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Explorationist tasks government on proper gas pricing mechanism

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Oil-and-Gas
The Federal Government has been urged to set a standard for selling gas in the country to enhance power supply in the country, as the commodity price needs to reflect the real opportunity value of gas development.

Speaking at the Technical Meeting Organised by the Nigerian Association of Petroleum Explorationists (NAPE), the Subsurface Manager at Green Energy, James Odunuga, argued that price must ensure financial viability of utilities and fair redistribution of resources to the poor.

Dwelling on a paper titled: “Green & Brown Field Development: A Case For Associated Gas Utilisation In Nigeria, Odunuga said set prices must be high enough to cover the cost of delivering the service, ensure adequate payment collection, protecting vulnerable industrial and household consumers from inflationary effect of higher prices

He also stressed the need to adopt non-pipeline technologies that can capture gas and transport to markets, adding that firm commitment from Government through introduction of fiscal incentives to encourage gas utilisation and flaring reduction.

He also called for alliance between government and private sector operators in the energy sub-sectors to ensure compliance with protocols on gas flaring and achieve Vision 2020 zero-flare-out policy.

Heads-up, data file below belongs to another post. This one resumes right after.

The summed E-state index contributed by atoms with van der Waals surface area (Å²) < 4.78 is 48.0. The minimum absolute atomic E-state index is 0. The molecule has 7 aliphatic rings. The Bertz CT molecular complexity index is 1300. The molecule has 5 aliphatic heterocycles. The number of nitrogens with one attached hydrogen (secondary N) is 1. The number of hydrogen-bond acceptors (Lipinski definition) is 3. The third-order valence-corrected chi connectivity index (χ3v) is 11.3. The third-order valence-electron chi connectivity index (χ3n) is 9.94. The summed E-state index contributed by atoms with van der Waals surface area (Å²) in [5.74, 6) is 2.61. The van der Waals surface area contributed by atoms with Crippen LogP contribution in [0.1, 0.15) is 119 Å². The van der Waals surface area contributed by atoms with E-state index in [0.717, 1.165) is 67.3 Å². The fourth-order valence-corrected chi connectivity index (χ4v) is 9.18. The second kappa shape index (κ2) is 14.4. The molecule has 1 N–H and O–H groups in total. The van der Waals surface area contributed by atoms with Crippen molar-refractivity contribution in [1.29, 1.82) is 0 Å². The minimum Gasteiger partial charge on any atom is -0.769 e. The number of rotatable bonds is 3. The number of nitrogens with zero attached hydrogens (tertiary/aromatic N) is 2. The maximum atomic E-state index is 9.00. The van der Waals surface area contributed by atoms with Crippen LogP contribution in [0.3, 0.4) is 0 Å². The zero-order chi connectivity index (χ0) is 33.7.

He said: “There is a need for Government to introduce adequate energy prices, and investment stability for operators. There is the need for more studies to determine how the projects might best be structured institutionally and commercially, preparation of a detailed utilisation strategy and socioeconomic surveys to deal with pricing,” he added.

He attributed the acute power supply shortage in Sub-Saharan Africa to limited gas supply, transmission and distribution deficiencies and poor plant maintenance.

“Total installed power generation across the region is 68,000 MW less than Spain’s installed capacity.

There is 40,000MW in South Africa. One/third of Sub-Saharan Africa have access to electricity. Nigeria’s 40 per cent population have access to electricity, the rest rely on diesel generators. Nigeria has the world’s highest conc. of small-scale generators.


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1 Comment
  • Basil Ogbanufe

    With this news the call for increase in the pump price of fuel, and cost of electricity consumption is becoming louder and stronger.